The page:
About MeI live in Jackson Hole, Wyoming where I explore the deeper reaches of the Greater Yellowstone Ecosystem while also trying to raise awareness about light pollution and the importance of dark skies through photography and video.
TagsWyoming Mountains Grand Teton National Park Wildlife Snow Landscape Wildlife Water Article Article Night Storms Bears Desert Southwest Panorama Yellowstone National Park Panorama Cottonwood Trees National Elk Refuge Video Milky Way Galaxy Arizona Canyon Moose Grizzly Bear #399 and Family Bison Video Utah Fall Leaves Aspen Trees Wolves Bridger-Teton National Forest Fog Time Lapse Willow Trees
Proudly Powered By:
Overcoming Fear at Angel’s Landing in Zion National ParkMay 1, 2010
0 Flares 0 Flares ×
First off, if you don’t see the hikers in the photo, they’re at the very bottom-right. I was glad I got them in there since they provide such a great sense of scale. The trail itself to Angel’s Landing in Zion National Park, Utah starts off not too different from any other moderate-to-strenuous hike. You’re climbing up the western wall of Zion Canyon before reaching a narrow canyon that will take you up to Scout’s Lookout where you get a good view of the last half-mile: an ascent straight up Angel’s Landing. The rock formation known as Angel’s Landing, which is what the hike is named for, shoots out of the canyon walls and goes seemingly straight up into Zion Canyon. The trail narrows in some places to no wider than about ten feet (with a chain to hold on to) and on either side is roughly a 1,000 foot drop. It’s at this point all those warnings about avoiding this hike if you have a fear of heights come into play.
The interesting thing however, is that you’ll encounter people with a fear of heights on the trail. I was one when I did this hike back in 2006 and that’s because there are two types of people with acrophobia that do this hike: those that get to Scout’s Lookout and turn around, and those that are determined to conquer what may very well be the ultimate challenge. I was the latter back in 2006 and at some parts, was crawling with a friend until reaching the top, doing whatever I had to do to take just one more step.
This last time around, I was a lot more comfortable, but still a little hesitant due to a lot of wet sand that laid out a thin cover on many spots increasing the likelihood of a slight slip. There are some people though that simply get to a certain point and can’t go any further. If you have that determination to conquer, or at least put up a fight against acrophobia, it’s vital that you keep going. Fear is something that’s ingrained in many of us for one reason or another, usually originating in childhood. It was put there by parents and teachers and in most cases, they were simply telling you not to do something because they were afraid of doing it, whereas a child is perfectly comfortable trying new things and testing their abilities. If the fear is never put there, there’s no reason neither the parent nor child worries and though a bump or bruise may happen from time to time, the child just gets up keeps going. They learn their limits and only when they’re comfortable with it, will try to raise the bar. It’s a parent’s or teacher’s disapproval though, that convinced you that you were wrong and they were right when in reality, you were just fine and the fear wasn’t even there until it was put there.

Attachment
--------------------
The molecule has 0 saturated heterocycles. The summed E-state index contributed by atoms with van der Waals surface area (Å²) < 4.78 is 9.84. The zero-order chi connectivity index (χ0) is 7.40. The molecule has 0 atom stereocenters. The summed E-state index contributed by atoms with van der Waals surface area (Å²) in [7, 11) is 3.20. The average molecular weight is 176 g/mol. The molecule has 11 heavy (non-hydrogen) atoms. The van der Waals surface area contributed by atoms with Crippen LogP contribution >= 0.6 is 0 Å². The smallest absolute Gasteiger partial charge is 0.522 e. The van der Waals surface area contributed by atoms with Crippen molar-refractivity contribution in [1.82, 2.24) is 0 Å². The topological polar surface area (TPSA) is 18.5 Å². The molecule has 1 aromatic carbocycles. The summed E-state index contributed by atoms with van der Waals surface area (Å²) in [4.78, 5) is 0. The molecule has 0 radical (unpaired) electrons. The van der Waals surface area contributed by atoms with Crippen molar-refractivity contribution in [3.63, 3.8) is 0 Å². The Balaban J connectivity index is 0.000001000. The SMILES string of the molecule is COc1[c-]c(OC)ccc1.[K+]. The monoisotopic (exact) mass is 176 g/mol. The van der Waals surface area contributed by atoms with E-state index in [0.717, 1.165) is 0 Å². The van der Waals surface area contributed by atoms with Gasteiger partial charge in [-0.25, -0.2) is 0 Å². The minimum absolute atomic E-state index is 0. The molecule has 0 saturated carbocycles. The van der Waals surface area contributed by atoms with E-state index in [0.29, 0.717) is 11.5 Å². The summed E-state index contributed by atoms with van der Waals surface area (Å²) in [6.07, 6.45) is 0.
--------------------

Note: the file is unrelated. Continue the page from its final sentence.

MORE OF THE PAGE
For that reason, it is possible to overcome every fear you have. If a fear of heights is something that’s always held you back and you’re officially tired of it, Angel’s Landing may be your cure. What helped me through it the first time back in 2006 was reminding myself that I’m in control of my feet and they’re not going to go anywhere other than where I tell them to go. That eventually settled and I was able to see that I was going where I wanted and thus, there was absolutely no reason I would somehow go flying off the edge. Once I was on my way down, it all clicked. In one quick instant, the views that had terrified me were all of a sudden mesmerizingly beautiful! I looked down in amazement at what Mother Nature had done, whereas just five minutes before looking down would have given me vertigo to the point that I would need to sit down. I knew I had done it. I knew I had conquered my fear of heights, or worst-case scenario, just dealt it a huge blow. This coming from someone who only a couple of years prior took an indoor rock climbing class in college and couldn’t even step off the ladder the first day. (During the course of that class I did eventually scale the entire wall and make it to the top comfortably.)
I learned then that I could accomplish anything if I was motivated enough and if I believed in myself. Every person is the exact same in that respect. Anyone can overcome their fears no matter how great. Some have chosen however, to simply live with their fears and live vicariously through others. Others have chosen to live for themselves.